"The French and Canadian inhabitants and other settlers of the Kaskius, St. Vincents, and neighboring villages who have professed themselves citizens of the state of Virginia, shall have their possessions and titles confirmed to them and be protected in the enjoyment of their rights and liberties."

An. attempt was made to have Congress accept the deed of cession with a proviso that after 1800 there should be neither slavery nor involuntary servitude in any of the states to be formed out of the territory. This effort failed as it only received the vote of six states, whereas it required the vote of nine.

Subsequently, on the 1st of March, 1784, Thomas Jefferson, Samuel Hardy, Arthur Lee and James Monroe, on behalf of the state of Virginia, conveyed and made over to the United States all the right, title, and claim of the state to the territory lying northwest of the Ohio river, for the purposes and on conditions recited in the deed of cession. On the same day Congress accepted the deed.

On the 13th of July, 1787, Congress passed an ordinance "for the government of territory of the United States northwest of the Ohio river." Article 6 of that ordinance provided:

  "There shall be neither slavery nor involuntary servitude in said territory, otherwise than in punishment of crimes, whereof the party shall have been convicted."

The apparent conflict between the proviso in the deed of cession, which confirmed to the citizens their possessions, and the 6th article of the ordinance passed for the government of the territory, was a matter of great contention. One party claimed that the provision of the ordinance was invalid because it contravened the direct provision upon which the territory was ceded to the general government. The other party claimed that the United States, having come into possession of the territory. it was the duty of Congress to pass laws for the government of the same, and whatever laws were necessary must be binding upon the people and would supersede the conditions embraced in the deed of cession.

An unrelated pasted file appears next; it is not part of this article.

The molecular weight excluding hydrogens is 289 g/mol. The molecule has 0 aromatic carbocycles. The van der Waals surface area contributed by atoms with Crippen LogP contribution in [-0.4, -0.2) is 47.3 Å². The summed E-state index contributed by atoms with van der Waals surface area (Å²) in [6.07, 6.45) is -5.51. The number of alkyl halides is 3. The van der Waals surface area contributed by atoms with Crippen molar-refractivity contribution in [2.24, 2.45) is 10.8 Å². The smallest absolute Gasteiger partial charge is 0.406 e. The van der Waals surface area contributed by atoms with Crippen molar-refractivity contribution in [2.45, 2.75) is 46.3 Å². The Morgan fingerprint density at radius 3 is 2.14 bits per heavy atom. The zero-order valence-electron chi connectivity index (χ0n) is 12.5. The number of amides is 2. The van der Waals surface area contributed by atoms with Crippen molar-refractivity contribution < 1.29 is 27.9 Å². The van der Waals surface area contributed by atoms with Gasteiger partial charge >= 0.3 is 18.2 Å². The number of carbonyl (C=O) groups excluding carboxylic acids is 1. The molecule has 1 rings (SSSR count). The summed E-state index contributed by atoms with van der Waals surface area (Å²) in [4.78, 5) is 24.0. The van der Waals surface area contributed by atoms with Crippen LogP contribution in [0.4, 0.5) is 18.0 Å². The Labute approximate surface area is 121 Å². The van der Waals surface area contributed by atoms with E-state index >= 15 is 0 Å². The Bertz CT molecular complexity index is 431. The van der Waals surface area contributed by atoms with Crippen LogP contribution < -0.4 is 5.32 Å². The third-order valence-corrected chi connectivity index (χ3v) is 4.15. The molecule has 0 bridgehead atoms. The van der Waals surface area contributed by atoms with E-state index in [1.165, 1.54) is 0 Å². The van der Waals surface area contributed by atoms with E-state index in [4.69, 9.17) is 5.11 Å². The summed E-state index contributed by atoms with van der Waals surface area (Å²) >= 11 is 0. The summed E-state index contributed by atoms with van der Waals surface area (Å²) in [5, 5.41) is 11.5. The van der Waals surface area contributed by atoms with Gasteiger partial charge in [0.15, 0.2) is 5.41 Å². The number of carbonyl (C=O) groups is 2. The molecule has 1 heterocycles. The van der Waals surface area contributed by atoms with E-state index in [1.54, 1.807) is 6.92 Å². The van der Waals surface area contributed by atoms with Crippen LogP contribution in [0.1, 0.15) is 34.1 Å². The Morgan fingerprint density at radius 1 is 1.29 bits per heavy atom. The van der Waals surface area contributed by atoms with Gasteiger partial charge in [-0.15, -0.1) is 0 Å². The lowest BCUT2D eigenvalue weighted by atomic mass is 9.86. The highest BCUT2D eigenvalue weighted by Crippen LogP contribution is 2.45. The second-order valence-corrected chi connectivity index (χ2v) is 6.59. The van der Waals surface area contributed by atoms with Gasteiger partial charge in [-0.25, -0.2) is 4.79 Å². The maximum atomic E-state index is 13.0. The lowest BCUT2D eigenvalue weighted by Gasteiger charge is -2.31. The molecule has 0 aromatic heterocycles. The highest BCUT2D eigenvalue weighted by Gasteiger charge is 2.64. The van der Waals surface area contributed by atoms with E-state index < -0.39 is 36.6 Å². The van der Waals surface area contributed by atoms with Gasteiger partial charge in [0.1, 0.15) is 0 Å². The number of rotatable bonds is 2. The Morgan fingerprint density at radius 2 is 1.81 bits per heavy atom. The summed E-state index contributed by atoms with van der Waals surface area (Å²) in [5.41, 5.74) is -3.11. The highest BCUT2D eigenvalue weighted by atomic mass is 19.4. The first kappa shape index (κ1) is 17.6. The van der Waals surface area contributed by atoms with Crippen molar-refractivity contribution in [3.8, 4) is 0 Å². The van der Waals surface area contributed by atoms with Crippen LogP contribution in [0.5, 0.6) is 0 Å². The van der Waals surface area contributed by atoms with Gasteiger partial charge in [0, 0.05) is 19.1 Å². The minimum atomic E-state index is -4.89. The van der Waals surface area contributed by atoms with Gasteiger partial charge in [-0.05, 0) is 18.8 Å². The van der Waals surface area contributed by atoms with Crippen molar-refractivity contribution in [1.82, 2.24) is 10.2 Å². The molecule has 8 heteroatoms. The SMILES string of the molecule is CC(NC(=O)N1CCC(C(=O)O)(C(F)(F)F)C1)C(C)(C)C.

On May 7, 1800, the northwestern territory was divided into two separate governments and the parts embracing what is now the State of Illinois and Indiana, were organized into a territory known as Indiana Territory. As the -contention in regard to slavery continued, William Henry Harrison, the territorial governor, in November, 1802, issued a proclamation calling a convention for the purpose of memorializing Congress to suspend article 6 of the ordinance of 1787 and thereby end all controversy.

Delegates to this convention were elected, in accordance with the call, and on the 20th of December following, the convention met at Vincennes. Its deliberations resulted in the prepartition of a memorial to Congress to repeal or suspend the operation of the offensive article. The memorial was as ingenously prepared as the use of language would permit. It was contended that a suspension of the prohibiting clause would not increase the number of slaves; would meet with the-approval of nine-tenths of the people of the territory; that the real question of slavery was in no way involved, but the introduction of slavery into the territory, where labor was scarce, and thus reducing the number of laborers where it was abundant, would be equally advantageous to both sections. As a crowning reason for the repeal or suspension of the clause, emphasis was placed on the fact that the ordinance was passed at a time when the territory was not represented in Congress-that the people of the territory had not been consulted, and the enforcement of ,the provision as to the northwestern territory, while slavery was allowed in other territories, was a discrimination that was alike unjust and injurious to the material progress of the territory.